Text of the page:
Puerto Rico seeks bankruptcy protection
After a decade of economic decline, Puerto Rico is suffering a financial crisis and is on the brink of default. The government has more than $70 million in debts that it says it can’t repay.
Puerto Rico, a U.S. commonwealth, wants Congress to grant it the same authority that U.S. states have to allow municipalities to file for Chapter 9 bankruptcy.
A leading expert on the issue is John A.E. Pottow, a law professor at the University of Michigan. Earlier this year, he testified before the House Judiciary Committee regarding House Bill 870, which seeks to give Puerto Rico the bankruptcy authority it wants.
Pottow discussed the issue with Michigan News:
Q: Under the federal bankruptcy code, U.S. states have the ability to decide if their municipalities can file for bankruptcy. Why can’t Puerto Rico do that?
Pottow: As a commonwealth, it can’t. In 1978, Puerto Rico could have likely authorized its municipalities to seek relief under Chapter 9. When the Bankruptcy Code was amended in 1984, Puerto Rico was left out. The word ‘states’ was introduced into the wording of Chapter 9 with a formulation that excluded Puerto Rico.
Q: Puerto Rico still can negotiate its debt with creditors. Wouldn’t that be more preferable than bankruptcy?
Pottow: If it could get all creditors in a room to agree to the same thing, sure, but that’s why we need bankruptcy law. If I negotiate with nine of my 10 creditors, but the 10th refuses, he’s called a ‘holdout.’ He says he doesn’t want to make any concessions. But then No. 9 gets wind of that and says, ‘Well, heck, why should I make a concession if No. 10’s not?’ And then everything unravels. To solve the holdout problem, bankruptcy law allows you to bind dissident minorities – with some procedural protections – if a supermajority of creditors vote that the plan is fair and makes sense.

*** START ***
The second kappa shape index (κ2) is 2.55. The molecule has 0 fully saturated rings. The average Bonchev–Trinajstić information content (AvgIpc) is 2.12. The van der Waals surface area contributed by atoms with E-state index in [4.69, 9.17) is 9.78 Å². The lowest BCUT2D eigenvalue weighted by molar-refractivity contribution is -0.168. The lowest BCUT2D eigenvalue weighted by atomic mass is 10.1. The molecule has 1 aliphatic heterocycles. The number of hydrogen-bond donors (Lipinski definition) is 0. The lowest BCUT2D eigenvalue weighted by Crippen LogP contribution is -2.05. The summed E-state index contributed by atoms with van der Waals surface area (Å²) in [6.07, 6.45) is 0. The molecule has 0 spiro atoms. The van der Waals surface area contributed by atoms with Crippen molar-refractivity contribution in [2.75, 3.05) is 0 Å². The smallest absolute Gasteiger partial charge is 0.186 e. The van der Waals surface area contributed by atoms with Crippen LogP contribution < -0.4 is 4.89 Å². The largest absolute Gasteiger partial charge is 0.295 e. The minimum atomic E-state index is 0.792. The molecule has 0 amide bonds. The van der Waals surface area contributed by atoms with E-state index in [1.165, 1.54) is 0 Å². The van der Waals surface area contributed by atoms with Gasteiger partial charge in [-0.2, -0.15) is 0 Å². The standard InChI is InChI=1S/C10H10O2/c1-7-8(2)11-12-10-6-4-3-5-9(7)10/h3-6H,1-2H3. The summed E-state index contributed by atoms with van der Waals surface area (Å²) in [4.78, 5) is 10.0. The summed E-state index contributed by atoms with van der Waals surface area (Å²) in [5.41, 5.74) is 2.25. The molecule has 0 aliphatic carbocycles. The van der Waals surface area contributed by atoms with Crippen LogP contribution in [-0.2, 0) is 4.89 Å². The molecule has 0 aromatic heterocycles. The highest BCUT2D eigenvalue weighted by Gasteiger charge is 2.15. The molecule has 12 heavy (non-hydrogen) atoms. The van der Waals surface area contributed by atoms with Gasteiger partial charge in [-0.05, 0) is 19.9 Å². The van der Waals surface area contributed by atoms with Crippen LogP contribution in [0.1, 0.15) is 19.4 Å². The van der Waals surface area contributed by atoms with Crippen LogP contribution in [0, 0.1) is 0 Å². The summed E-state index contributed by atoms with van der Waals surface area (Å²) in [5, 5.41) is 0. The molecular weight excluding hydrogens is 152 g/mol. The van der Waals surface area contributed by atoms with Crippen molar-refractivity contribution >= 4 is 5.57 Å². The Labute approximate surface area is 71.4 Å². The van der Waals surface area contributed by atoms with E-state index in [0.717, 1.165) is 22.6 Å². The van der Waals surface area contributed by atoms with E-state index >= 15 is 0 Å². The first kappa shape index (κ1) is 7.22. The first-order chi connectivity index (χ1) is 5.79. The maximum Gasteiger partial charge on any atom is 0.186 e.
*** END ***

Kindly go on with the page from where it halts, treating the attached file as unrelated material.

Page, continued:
Q: Why is this important to Puerto Rico?
Pottow: Puerto Rico itself can’t file bankruptcy, and even the law proposed would not allow it to do so. It would only allow Puerto Rico to decide whether its public entities – like the city of San Juan or the PERPA electric utility – could file. Indeed, Michigan can’t file for bankruptcy, but Detroit can and did. Bankruptcy for a city allows a chance to renegotiate with its creditors a viable repayment plan but also involves debt forgiveness when the debt is just unpayable. All creditors take hits. They hate it, but you can’t draw blood from a stone. Many public entities in Puerto Rico are in this state of financial distress.
Q: Is Congress willing to change the code so municipalities can go into bankruptcy in Puerto Rico?
Pottow: The House has seen such a bill proposed but no vote yet. A companion bill is about to be introduced in the Senate.
Q: There has been a lot of comparisons between Puerto Rico’s financial crisis and the one faced by Detroit. Could you explain how the laws regarding bankruptcy affect both entities?
Pottow: Chapter 9 worked well for Detroit. Despite the hurt that workers and pension holders felt, street lights are literally coming back to the city, and public services like public transportation are being restored. But most importantly, Michigan-elected officials had the choice to allow this. Puerto Rico’s governor has said it cannot repay its debts, and he has no access to a process that would allow him to efficiently renegotiate them.
Q: Are there detractors to allowing Puerto Rico to be treated as a state in this regard?
Pottow: Yes, investors with current bonds in the electric authority are fighting it tooth and nail.